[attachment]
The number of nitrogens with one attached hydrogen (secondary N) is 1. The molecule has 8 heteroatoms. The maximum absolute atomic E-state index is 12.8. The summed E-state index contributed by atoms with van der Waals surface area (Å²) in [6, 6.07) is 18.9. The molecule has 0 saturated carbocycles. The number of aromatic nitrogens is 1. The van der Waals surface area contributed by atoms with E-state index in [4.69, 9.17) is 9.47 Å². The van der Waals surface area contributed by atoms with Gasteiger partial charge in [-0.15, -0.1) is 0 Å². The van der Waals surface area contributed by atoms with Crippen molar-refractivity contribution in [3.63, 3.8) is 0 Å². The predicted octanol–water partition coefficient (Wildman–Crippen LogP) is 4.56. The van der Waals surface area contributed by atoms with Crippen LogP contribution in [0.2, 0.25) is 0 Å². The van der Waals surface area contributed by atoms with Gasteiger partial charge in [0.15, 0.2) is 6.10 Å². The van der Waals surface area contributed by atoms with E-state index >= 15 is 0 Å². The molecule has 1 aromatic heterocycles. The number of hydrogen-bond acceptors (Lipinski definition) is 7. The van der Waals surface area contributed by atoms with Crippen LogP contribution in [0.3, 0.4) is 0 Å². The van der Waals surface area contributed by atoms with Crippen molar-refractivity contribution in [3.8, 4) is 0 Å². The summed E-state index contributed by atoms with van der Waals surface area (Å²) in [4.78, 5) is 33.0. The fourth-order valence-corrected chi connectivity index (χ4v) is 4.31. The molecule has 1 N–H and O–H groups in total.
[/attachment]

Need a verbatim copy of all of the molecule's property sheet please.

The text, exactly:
The number of nitrogens with one attached hydrogen (secondary N) is 1. The molecule has 8 heteroatoms. The maximum absolute atomic E-state index is 12.8. The summed E-state index contributed by atoms with van der Waals surface area (Å²) in [6, 6.07) is 18.9. The molecule has 0 saturated carbocycles. The number of aromatic nitrogens is 1. The van der Waals surface area contributed by atoms with E-state index in [4.69, 9.17) is 9.47 Å². The van der Waals surface area contributed by atoms with Gasteiger partial charge in [-0.15, -0.1) is 0 Å². The van der Waals surface area contributed by atoms with Crippen molar-refractivity contribution in [3.63, 3.8) is 0 Å². The predicted octanol–water partition coefficient (Wildman–Crippen LogP) is 4.56. The van der Waals surface area contributed by atoms with Crippen LogP contribution in [0.2, 0.25) is 0 Å². The van der Waals surface area contributed by atoms with Gasteiger partial charge in [0.15, 0.2) is 6.10 Å². The van der Waals surface area contributed by atoms with E-state index >= 15 is 0 Å². The molecule has 1 aromatic heterocycles. The number of hydrogen-bond acceptors (Lipinski definition) is 7. The van der Waals surface area contributed by atoms with Crippen LogP contribution in [0.3, 0.4) is 0 Å². The van der Waals surface area contributed by atoms with Crippen molar-refractivity contribution in [3.8, 4) is 0 Å². The summed E-state index contributed by atoms with van der Waals surface area (Å²) in [4.78, 5) is 33.0. The fourth-order valence-corrected chi connectivity index (χ4v) is 4.31. The molecule has 1 N–H and O–H groups in total.